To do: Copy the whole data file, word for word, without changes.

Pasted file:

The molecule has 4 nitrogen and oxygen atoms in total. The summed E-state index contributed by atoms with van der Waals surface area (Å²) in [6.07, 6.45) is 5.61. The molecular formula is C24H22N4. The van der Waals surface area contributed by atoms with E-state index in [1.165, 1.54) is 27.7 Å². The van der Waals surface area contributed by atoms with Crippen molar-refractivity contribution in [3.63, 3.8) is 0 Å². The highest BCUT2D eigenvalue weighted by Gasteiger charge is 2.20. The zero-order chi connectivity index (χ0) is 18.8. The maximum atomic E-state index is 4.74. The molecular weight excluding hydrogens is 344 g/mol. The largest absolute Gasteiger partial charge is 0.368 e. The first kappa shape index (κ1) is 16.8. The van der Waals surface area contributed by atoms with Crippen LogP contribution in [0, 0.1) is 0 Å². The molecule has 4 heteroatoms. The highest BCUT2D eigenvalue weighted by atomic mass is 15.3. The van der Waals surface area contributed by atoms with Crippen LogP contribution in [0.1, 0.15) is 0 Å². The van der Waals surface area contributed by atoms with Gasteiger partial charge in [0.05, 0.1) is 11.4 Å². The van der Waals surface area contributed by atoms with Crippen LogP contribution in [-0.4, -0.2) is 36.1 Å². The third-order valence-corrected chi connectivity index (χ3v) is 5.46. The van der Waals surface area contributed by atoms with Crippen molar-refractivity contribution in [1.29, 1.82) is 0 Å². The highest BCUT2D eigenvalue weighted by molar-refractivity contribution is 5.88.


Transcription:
The molecule has 4 nitrogen and oxygen atoms in total. The summed E-state index contributed by atoms with van der Waals surface area (Å²) in [6.07, 6.45) is 5.61. The molecular formula is C24H22N4. The van der Waals surface area contributed by atoms with E-state index in [1.165, 1.54) is 27.7 Å². The van der Waals surface area contributed by atoms with Crippen molar-refractivity contribution in [3.63, 3.8) is 0 Å². The highest BCUT2D eigenvalue weighted by Gasteiger charge is 2.20. The zero-order chi connectivity index (χ0) is 18.8. The maximum atomic E-state index is 4.74. The molecular weight excluding hydrogens is 344 g/mol. The largest absolute Gasteiger partial charge is 0.368 e. The first kappa shape index (κ1) is 16.8. The van der Waals surface area contributed by atoms with Crippen LogP contribution in [0, 0.1) is 0 Å². The molecule has 4 heteroatoms. The highest BCUT2D eigenvalue weighted by atomic mass is 15.3. The van der Waals surface area contributed by atoms with Crippen LogP contribution in [0.1, 0.15) is 0 Å². The van der Waals surface area contributed by atoms with Gasteiger partial charge in [0.05, 0.1) is 11.4 Å². The van der Waals surface area contributed by atoms with Crippen LogP contribution in [-0.4, -0.2) is 36.1 Å². The third-order valence-corrected chi connectivity index (χ3v) is 5.46. The van der Waals surface area contributed by atoms with Crippen molar-refractivity contribution in [1.29, 1.82) is 0 Å². The highest BCUT2D eigenvalue weighted by molar-refractivity contribution is 5.88.